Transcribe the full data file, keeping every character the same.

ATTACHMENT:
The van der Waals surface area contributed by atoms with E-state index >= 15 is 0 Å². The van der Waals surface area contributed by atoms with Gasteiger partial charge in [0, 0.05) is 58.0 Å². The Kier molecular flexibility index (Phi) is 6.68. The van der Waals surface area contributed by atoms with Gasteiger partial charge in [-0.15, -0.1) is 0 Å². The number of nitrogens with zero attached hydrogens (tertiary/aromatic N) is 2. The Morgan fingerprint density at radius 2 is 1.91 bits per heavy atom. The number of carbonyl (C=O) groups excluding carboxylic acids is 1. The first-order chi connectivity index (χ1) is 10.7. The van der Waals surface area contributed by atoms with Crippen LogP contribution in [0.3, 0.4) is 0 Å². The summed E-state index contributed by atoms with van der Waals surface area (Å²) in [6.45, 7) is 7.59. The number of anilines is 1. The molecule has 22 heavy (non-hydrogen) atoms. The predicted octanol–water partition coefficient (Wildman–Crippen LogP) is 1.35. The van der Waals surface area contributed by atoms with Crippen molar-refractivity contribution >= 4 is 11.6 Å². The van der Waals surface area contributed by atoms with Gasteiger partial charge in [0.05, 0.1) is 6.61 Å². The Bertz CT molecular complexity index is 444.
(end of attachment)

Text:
The van der Waals surface area contributed by atoms with E-state index >= 15 is 0 Å². The van der Waals surface area contributed by atoms with Gasteiger partial charge in [0, 0.05) is 58.0 Å². The Kier molecular flexibility index (Phi) is 6.68. The van der Waals surface area contributed by atoms with Gasteiger partial charge in [-0.15, -0.1) is 0 Å². The number of nitrogens with zero attached hydrogens (tertiary/aromatic N) is 2. The Morgan fingerprint density at radius 2 is 1.91 bits per heavy atom. The number of carbonyl (C=O) groups excluding carboxylic acids is 1. The first-order chi connectivity index (χ1) is 10.7. The van der Waals surface area contributed by atoms with Crippen LogP contribution in [0.3, 0.4) is 0 Å². The summed E-state index contributed by atoms with van der Waals surface area (Å²) in [6.45, 7) is 7.59. The number of anilines is 1. The molecule has 22 heavy (non-hydrogen) atoms. The predicted octanol–water partition coefficient (Wildman–Crippen LogP) is 1.35. The van der Waals surface area contributed by atoms with Crippen molar-refractivity contribution >= 4 is 11.6 Å². The van der Waals surface area contributed by atoms with Gasteiger partial charge in [0.05, 0.1) is 6.61 Å². The Bertz CT molecular complexity index is 444.